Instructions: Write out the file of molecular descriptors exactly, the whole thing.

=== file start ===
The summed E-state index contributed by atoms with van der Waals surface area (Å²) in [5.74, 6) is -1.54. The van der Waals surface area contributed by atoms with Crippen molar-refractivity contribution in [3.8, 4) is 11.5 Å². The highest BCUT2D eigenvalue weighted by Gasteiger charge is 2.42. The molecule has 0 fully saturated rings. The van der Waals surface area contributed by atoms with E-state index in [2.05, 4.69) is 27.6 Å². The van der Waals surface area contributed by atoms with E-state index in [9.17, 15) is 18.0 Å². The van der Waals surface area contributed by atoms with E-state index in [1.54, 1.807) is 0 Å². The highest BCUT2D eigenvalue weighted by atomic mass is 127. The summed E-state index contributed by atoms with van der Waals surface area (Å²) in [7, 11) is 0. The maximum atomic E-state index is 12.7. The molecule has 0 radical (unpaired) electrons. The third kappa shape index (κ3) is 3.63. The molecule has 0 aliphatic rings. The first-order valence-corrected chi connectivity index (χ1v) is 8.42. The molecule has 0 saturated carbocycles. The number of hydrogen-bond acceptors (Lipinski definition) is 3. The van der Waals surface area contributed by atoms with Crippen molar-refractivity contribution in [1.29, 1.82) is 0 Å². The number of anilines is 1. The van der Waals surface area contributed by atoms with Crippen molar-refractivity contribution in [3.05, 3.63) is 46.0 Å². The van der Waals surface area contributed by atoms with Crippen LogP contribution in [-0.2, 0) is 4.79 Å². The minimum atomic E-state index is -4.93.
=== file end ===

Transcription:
The summed E-state index contributed by atoms with van der Waals surface area (Å²) in [5.74, 6) is -1.54. The van der Waals surface area contributed by atoms with Crippen molar-refractivity contribution in [3.8, 4) is 11.5 Å². The highest BCUT2D eigenvalue weighted by Gasteiger charge is 2.42. The molecule has 0 fully saturated rings. The van der Waals surface area contributed by atoms with E-state index in [2.05, 4.69) is 27.6 Å². The van der Waals surface area contributed by atoms with E-state index in [9.17, 15) is 18.0 Å². The van der Waals surface area contributed by atoms with E-state index in [1.54, 1.807) is 0 Å². The highest BCUT2D eigenvalue weighted by atomic mass is 127. The summed E-state index contributed by atoms with van der Waals surface area (Å²) in [7, 11) is 0. The maximum atomic E-state index is 12.7. The molecule has 0 radical (unpaired) electrons. The third kappa shape index (κ3) is 3.63. The molecule has 0 aliphatic rings. The first-order valence-corrected chi connectivity index (χ1v) is 8.42. The molecule has 0 saturated carbocycles. The number of hydrogen-bond acceptors (Lipinski definition) is 3. The van der Waals surface area contributed by atoms with Crippen molar-refractivity contribution in [1.29, 1.82) is 0 Å². The number of anilines is 1. The van der Waals surface area contributed by atoms with Crippen molar-refractivity contribution in [3.05, 3.63) is 46.0 Å². The van der Waals surface area contributed by atoms with Crippen LogP contribution in [-0.2, 0) is 4.79 Å². The minimum atomic E-state index is -4.93.